New Study Confirms that, Yes, Automation Is Taking Jobs

Getty Images / Bill Pugliano

In the ongoing debate over whether or not automation takes jobs or creates them, there are both alarmists and skeptics. But this week, the researchers behind one of the most widely cited skeptical papers in the field seemingly switched sides.

A new paper released jointly by researchers from MIT and Boston University argues that, contrary to its authors’ prior work, automation really is taking jobs from Americans, and no, it’s not creating enough new jobs to replace them. The study found that changing the robot-human ration by one more robot per thousand workers eliminates roughly two to three jobs.

Study co-author Daron Acemoglu of MIT tells Inverse via email that even if new jobs are coming, they might not arrive for a very long time. “We are still at the beginning of the process of robotics,” he writes, “and some of these adjustments take time. It took several decades, perhaps as much as 70 years for this to happen in the case of the new waves of spinning and weaving technologies during the British Industrial Revolution.”

“But equally important might be that robots are less complementary to a distinct set of skills that exist in the labor market at the moment than previous technologies.” For example, Acemoglu notes that computers were highly complementary to engineers and other data-focused professions, while robots are less often aimed at making some related human task more efficient.

The study’s other main author, Pascual Restrepo of Boston University, tells Inverse that he believes robotics is presenting challenges for the labor market because, more than ever before, new jobs require new skills or a different mindset. “It could also be the case that firms only create new jobs and new tasks in tech hubs, but not in the middle of the Rust Belt,” he notes. “Although that would be reassuring from a national point of view, it is not comforting to workers in exposed regions, nor to workers who lack the specialized skills required in [these] new jobs.”

The study is explicit about the relationship between robots and employment. According to the study’s findings, one more robot per thousand workers “reduces the employment to population ratio by about 0.18-0.34 percentage points, and wages by 0.25-0.5 percent.” The Bureau of Labor Statistics says there are about 123 million workers in the U.S. That means that for every 123,000 robots put to work, the U.S unemployment rate will go up by 0.18-0.34 percent, which is a lot of people out of work. To put that in perspective, American industry reportedly purchased about 40,000 industrial robots in 2016 alone, and that rate is expected to increase sharply each year, well into the 2020s. This rate adds to the similar effects of offshoring jobs and other, more mundane, contributors.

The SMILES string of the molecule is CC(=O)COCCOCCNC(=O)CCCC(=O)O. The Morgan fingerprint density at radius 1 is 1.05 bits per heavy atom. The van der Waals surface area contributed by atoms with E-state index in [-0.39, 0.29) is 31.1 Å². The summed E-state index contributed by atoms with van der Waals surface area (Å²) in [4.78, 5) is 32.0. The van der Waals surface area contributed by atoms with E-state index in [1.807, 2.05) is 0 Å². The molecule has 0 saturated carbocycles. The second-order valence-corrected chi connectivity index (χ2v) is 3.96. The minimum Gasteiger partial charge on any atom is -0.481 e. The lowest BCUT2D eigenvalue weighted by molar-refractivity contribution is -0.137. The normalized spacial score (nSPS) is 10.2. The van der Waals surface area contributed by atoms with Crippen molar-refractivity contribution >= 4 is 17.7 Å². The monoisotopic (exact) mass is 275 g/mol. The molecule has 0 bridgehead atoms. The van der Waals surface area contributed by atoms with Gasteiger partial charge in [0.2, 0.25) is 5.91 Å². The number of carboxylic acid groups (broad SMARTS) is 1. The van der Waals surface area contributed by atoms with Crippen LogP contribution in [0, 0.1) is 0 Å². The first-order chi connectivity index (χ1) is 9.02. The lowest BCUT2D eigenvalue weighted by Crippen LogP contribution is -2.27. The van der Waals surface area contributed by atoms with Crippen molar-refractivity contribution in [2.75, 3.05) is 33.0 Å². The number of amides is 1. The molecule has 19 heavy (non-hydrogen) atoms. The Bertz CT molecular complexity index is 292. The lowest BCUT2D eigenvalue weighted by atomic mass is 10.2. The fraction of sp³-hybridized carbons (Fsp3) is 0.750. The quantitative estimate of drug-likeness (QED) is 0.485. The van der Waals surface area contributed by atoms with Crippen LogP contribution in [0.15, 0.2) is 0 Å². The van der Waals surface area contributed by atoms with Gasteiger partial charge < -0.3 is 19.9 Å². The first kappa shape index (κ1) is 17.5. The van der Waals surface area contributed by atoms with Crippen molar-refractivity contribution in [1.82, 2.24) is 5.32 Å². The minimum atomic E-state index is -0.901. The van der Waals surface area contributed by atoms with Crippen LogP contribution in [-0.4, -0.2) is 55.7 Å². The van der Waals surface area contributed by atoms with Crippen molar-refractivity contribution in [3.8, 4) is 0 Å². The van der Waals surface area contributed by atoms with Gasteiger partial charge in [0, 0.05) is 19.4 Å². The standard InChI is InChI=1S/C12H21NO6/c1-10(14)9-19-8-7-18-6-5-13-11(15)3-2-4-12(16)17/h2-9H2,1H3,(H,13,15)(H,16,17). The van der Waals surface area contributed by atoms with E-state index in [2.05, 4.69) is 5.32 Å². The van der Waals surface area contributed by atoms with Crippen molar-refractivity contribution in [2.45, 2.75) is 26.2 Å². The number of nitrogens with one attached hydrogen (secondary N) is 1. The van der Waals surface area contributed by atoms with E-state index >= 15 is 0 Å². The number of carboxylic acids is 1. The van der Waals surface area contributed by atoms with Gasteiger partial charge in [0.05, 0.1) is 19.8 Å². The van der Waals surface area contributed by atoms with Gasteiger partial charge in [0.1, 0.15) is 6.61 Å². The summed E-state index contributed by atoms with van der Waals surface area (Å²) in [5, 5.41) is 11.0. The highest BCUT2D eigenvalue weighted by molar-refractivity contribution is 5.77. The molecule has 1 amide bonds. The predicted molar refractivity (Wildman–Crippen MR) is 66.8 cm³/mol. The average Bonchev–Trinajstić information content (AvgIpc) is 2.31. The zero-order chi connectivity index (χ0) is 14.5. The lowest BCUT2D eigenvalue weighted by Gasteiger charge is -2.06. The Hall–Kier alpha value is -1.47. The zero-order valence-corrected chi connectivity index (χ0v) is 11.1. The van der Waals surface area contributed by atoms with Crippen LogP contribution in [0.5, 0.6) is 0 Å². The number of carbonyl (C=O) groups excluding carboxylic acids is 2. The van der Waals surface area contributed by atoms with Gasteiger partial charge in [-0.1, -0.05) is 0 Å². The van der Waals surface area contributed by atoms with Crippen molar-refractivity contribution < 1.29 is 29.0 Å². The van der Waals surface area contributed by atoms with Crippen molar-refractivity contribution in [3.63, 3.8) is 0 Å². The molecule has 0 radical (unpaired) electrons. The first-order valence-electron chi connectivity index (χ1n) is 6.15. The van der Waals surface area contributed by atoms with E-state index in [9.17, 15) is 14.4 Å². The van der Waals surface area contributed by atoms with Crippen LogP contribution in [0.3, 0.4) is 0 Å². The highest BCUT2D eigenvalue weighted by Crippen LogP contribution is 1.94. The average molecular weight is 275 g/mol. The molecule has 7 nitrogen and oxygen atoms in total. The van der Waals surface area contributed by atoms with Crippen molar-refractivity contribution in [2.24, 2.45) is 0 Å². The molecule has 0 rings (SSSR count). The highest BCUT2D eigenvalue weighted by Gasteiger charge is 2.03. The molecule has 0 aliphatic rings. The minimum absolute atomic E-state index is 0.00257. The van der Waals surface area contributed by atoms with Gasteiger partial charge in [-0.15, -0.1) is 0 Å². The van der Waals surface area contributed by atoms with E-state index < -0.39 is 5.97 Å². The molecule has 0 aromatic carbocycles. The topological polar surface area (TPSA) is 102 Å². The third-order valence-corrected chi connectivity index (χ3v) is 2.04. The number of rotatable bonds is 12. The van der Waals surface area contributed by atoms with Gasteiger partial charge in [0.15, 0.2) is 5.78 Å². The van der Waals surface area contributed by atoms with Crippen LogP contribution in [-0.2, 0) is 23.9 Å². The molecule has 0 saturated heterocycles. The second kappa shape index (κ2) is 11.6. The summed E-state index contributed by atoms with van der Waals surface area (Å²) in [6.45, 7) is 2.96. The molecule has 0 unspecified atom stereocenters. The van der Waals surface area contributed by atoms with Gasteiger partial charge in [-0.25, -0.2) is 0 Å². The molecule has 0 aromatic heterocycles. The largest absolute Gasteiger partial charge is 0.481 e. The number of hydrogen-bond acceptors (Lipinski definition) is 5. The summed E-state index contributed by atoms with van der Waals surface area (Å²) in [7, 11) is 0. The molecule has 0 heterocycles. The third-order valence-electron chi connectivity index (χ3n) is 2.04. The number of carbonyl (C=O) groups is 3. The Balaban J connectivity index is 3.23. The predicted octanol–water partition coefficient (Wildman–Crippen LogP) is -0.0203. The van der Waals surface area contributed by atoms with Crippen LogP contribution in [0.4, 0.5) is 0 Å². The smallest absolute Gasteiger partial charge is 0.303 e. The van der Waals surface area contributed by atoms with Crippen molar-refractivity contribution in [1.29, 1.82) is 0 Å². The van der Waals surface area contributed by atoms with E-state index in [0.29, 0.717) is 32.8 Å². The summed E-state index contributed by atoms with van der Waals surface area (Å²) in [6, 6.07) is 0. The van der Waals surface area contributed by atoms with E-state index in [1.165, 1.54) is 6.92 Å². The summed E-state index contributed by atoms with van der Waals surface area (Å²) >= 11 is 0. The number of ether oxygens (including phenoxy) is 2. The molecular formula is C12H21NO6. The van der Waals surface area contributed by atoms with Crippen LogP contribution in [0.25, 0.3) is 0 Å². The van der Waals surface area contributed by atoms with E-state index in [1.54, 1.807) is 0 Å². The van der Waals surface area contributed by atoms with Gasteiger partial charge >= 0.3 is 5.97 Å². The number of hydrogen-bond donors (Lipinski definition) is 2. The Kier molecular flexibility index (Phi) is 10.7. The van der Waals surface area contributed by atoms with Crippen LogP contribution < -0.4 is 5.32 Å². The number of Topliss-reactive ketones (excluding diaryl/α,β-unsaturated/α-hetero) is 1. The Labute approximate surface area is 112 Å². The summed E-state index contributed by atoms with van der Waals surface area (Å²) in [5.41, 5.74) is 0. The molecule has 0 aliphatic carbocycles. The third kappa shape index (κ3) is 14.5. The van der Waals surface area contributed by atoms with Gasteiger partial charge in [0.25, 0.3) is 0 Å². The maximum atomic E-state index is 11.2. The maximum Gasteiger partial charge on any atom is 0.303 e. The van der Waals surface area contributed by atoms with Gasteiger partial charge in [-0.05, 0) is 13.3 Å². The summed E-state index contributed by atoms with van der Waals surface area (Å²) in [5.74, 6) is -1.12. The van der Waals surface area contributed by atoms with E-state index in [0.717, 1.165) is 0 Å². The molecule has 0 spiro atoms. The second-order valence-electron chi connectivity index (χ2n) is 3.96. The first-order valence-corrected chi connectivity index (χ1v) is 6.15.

Restrepo points out that “the number of industrial robots is expected to quadruple in the next 10 years, [but] workers could adjust more easily as time goes by… If robots keep replacing workers at the rate that we estimate, we could expect them to reduce employment by 1.5-2.5 million jobs.”

What, if any prescriptions for future action can we take from this warning? True to his prior work, Acemoglu warns against doomsday scenarios. “I don’t think this will take the form of mass unemployment. We are talking of half [a] million people having lost their jobs because of robots so far, and it might increase, but we are still not talking of mass unemployment.” Nevertheless, he said we’ll need to offset those societal effects automation will have, suggesting things like better retraining programs and labor market assistance, which industry insiders are beginning to recognize.

Acemoglu’s overall point seems to be that while the problems of automation are real, they could be limited to certain workers who will have a hard time reorienting themselves to new markets. That’s unavoidably bad for those individuals — this is why market economists are coming to favor limited social assistance programs — but the effect might not be apocalyptic for the system as a whole, so long as the effect is limited to that small cohort of workers. If automation freezes out not just certain immutable skills, but whole areas of talent and all their possible future applications, then it could be a much bigger problem.

“What we need,” writes Restrepo, “are policies to help all workers share the large productivity gains that such technologies bring.”

But if, as some predict, the effects of automation will keep accelerating, they could someday cause the sort of “mass unemployment” that both Acemoglu and Restrepo see as unlikely in the short term. At this point, the question isn’t whether robots are taking jobs from Americans, but how fast it’s happening and, more importantly, how long it’s going to last.